All 4 books by Edward Tufte now in
paperback editions, $100 for all 4
Visual Display of Quantitative Information
Beautiful EvidencePaper/printing = original clothbound books.
Only available through ET's Graphics Press:
catalog + shopping cart
All 4 clothbound books, autographed by the author $150
catalog + shopping cart
Edward Tufte e-books
Immediate download to any computer:
Visual and Statistical Thinking $2
The Cognitive Style of Powerpoint $2
Seeing Around + Feynman Diagrams $2
Data Analysis for Politics and Policy $2catalog + shopping cart
Edward Tufte one-day course,
Presenting Data and Information
Boston MA, March 4, 5, 6
Boston MA, April 24, 25, 26
Cambridge MA, June 3, 4
In epidemiology and public health we often need to represent health problems using rates rather than individuals. Clearly when mapping rates (ill/population) we can't use spot maps (e.g. John Snow's cholera map)but need instead to resort to choropleth (area) maps. Examples cancer maps are in ET's first book. The problem with choropleth maps is that the shading would tend to obscure or obliterate any other geographic features. Accordingly, the value of the map as a layered instument for analysis, comparisons, relationships etc. is lost. It seems to me that it would be possible given a careful choice of colors or shadings to add additional layers to the map showing geographic (rivers, roads, high altitude) or environmental features that might be related to the disease distribution. However, I can find no examples (except for political boundaries or an ocasional superimposed spot) even in cartography texts. Do you know of any example choropleth maps showing other critical geographic features? -- any suggestions on shading or coloring?
-- Bob Fontaine (email)
If this is a question of simply overlaying and/or comparing geographic areas (i.e. polygons) with other geographic features (points, lines, or polygons), it can easily be accomplished with basic Geographic Information System software. Most GIS software will allow the display of polygon fills as solid, patterned, transparent, or semi-transparent. Depending on your source data, you could also use the choropleths as your base and layer other data on top. Links to many excellent GIS packages can be found in another thread.
A more manual/analog layering approach of geographic data for analysis is described in Ian McHarg's classic book Design With Nature.
-- Mark Kasinskas (email)
I work on detailed chloropleth maps (the geologists here call them isopach maps) all day long. As far as a design doctrine is concerned, I use the color fill to convey the macro view, while the lines, points, and text labels all work only on close inspection. I typically use a saturation scale to convey the magnitude or intensity of a variable, which allow for two or (sometimes) more variables to be mapped in exclusive (non-overlapping) areas. For instance, the thickness of a geologic formation might be shown as a scale of light blue to dark blue within the client's property boundaries, and then shown as a scale of light yellow to brown outside the property.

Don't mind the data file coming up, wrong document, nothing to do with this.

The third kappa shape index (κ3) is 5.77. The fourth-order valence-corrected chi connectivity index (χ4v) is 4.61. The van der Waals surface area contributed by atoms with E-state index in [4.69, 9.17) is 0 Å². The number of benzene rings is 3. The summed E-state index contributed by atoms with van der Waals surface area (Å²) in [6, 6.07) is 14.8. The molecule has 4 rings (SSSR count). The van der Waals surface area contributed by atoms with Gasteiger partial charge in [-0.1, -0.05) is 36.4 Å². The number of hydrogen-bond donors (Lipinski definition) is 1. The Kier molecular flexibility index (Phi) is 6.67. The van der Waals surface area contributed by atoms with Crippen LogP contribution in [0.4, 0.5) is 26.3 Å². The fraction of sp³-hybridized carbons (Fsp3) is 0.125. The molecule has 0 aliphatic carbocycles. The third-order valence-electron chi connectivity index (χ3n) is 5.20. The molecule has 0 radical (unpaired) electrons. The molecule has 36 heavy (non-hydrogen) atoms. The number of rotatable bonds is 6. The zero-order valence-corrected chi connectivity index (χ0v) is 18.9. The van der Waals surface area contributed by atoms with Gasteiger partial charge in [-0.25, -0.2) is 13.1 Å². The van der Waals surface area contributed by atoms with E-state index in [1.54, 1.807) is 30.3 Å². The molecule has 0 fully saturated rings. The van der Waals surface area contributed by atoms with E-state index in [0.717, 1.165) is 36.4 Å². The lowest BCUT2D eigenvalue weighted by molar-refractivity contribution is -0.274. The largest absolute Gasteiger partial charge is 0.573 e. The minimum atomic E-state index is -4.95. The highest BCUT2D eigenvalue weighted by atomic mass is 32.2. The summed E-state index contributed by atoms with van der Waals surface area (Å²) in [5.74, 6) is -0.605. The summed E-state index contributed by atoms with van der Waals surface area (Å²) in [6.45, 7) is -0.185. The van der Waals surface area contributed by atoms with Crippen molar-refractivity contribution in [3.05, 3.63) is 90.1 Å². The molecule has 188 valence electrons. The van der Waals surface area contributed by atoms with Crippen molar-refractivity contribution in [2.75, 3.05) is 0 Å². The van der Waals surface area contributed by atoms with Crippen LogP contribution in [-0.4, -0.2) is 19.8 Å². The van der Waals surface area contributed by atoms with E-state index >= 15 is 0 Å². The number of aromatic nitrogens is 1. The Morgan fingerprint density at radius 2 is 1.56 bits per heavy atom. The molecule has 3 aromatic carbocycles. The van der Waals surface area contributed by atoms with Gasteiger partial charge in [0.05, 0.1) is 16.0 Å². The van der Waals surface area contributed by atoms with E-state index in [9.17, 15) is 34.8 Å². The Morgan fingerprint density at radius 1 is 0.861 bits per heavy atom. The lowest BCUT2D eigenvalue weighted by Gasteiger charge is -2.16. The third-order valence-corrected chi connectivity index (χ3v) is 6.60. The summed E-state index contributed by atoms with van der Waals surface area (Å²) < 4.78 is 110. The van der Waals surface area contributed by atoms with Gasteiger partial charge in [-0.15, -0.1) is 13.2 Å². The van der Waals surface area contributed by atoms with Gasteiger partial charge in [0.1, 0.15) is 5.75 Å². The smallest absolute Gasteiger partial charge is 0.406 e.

For software, I use ArcMap from ESRI, Inc.
-- Matt Frost (email)
I am working with health data as well and my background is in GIS and geography.
It is really hard to put a lot information on thematic maps and try not to confuse the reader. In the link below I tried to put some other geographical features on a map showing diabetes prevalences for Southwark, a Borough in South London.
The dots, at practice level, show the standardised prevalence ratio (observed/expected) for diabetes using the national average as base. So values of the index above 100 means that the practice is above the national average. The surface underneath is a simple prevalence rate surface (number of cases/population at risk). In this case I had to aggregate data collected at practice level in way that they were geographically consistent. In the legend is called unadjusted prevalence ratio, but It would be better to call it unadjusted prevalence rate, as ratio as usually rate of rates.
Basically, the map present two measures of the same condition: one comparing the national average at practice level, the other considering the geographical distribution at local level.
As you can see I also display tube stations, major roads and parks to allow a sort of visual dasymmetric mapping.
Please feel free to see the other maps in the gallery.
I hope it can help in this discussion and I am waiting for your comments.
-- maurizio gibin (email)
-- Steve Heise (email)